People with diabetes have an extra task every day of their life, monitoring their blood sugar levels. A blood sugar level that is too low or too high can be a dangerous situation. Diabetes can also lead to other health issues.
Diabetes and Depression
A recent study has shown that employed people with diabetes have a 30% higher rate of experiencing depression than coworkers who do not have diabetes. Researchers looked at data from the Behavioral Risk Factor Surveillance System from 2014-2018.
Around 85,000 employed people in the survey reported having diabetes. Out of that group, 17.4% said that they had experienced depression, which is a 30% increase over workers who do not have diabetes.
Out of the group with diabetes, people with an additional chronic health issue were three times more likely to face depression than others.
What is Diabetes?
Diabetes is a chronic disease in which a person’s blood sugar (glucose) level is too high. Glucose is the main source of energy for the body. It comes from the foods that are eaten and stored long-term in the liver.
The liver stores glucose as glycogen. When glucose levels are low, the liver breaks down stored glycogen into glucose and moves it into the bloodstream.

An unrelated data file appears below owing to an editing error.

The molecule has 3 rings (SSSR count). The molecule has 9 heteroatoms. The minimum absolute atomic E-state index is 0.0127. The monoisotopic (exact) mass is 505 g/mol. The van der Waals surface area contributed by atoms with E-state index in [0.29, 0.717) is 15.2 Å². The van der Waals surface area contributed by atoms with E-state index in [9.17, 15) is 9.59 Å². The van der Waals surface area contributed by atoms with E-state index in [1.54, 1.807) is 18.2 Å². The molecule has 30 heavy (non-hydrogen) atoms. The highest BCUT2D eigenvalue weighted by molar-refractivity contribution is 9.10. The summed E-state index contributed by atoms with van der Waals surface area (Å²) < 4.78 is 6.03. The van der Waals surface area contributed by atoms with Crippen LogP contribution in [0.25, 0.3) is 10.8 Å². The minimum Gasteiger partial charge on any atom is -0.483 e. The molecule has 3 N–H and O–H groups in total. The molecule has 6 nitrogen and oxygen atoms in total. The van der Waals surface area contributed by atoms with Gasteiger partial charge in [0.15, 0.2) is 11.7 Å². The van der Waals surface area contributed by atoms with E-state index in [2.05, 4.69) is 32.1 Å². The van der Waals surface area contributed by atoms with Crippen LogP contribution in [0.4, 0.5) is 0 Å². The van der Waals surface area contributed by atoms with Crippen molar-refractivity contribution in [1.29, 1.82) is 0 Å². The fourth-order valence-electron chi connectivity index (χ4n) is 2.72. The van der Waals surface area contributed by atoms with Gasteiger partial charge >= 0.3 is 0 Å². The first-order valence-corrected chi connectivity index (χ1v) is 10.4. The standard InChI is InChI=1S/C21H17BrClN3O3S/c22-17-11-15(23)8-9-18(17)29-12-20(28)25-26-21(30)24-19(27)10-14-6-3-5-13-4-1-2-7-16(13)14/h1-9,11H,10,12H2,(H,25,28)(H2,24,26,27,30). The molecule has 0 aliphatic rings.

When glucose levels are high, like after eating, the pancreas releases the hormone insulin to move the glucose into cells for energy.
Types of Diabetes
There are three main types of diabetes, type 1, type 2, and gestational diabetes.
This used to be called juvenile diabetes. This is because it usually appears in childhood or adolescence. However, It can also happen to adults.
With type 1 diabetes, the body’s immune system attacks insulin-producing cells called islets in the pancreas. When a significant amount of islets are damaged, the pancreas makes little or no insulin. Without insulin, glucose stays in the bloodstream.
Too much glucose in the bloodstream causes life-threatening complications.
Symptoms of type 1 diabetes often appear suddenly:
- Extreme hunger
- Increased thirst
- Frequent urination
- Fatigue and weakness
- Weight loss
- Irritability and mood changes
- Blurred vision
- Bed-wetting in children who did not previously wet the bed at night
There is no cure for diabetes. Type 1 diabetes is treated with insulin injections and maintaining a healthy lifestyle.
Type 2 diabetes is the most common form diagnosed. Type 2 is when the cells in the body do not respond well to insulin, and glucose cannot enter the cells. It can also happen if the pancreas stops producing enough insulin. Both of those conditions can happen at the same time.
Symptoms of type 2 can develop slowly. Many people do not realize they have diabetes for years. Symptoms can include:
- Increased thirst
- Increased hunger
- Frequent urination
- Blurred vision
- Frequent infections
- Numbness or tingling in the hands or feet
Treatment for type 2 diabetes can be lifestyle changes like eating healthy and exercising regularly. In some cases, that is not enough, and a person may need medication to keep their blood sugar at a normal level.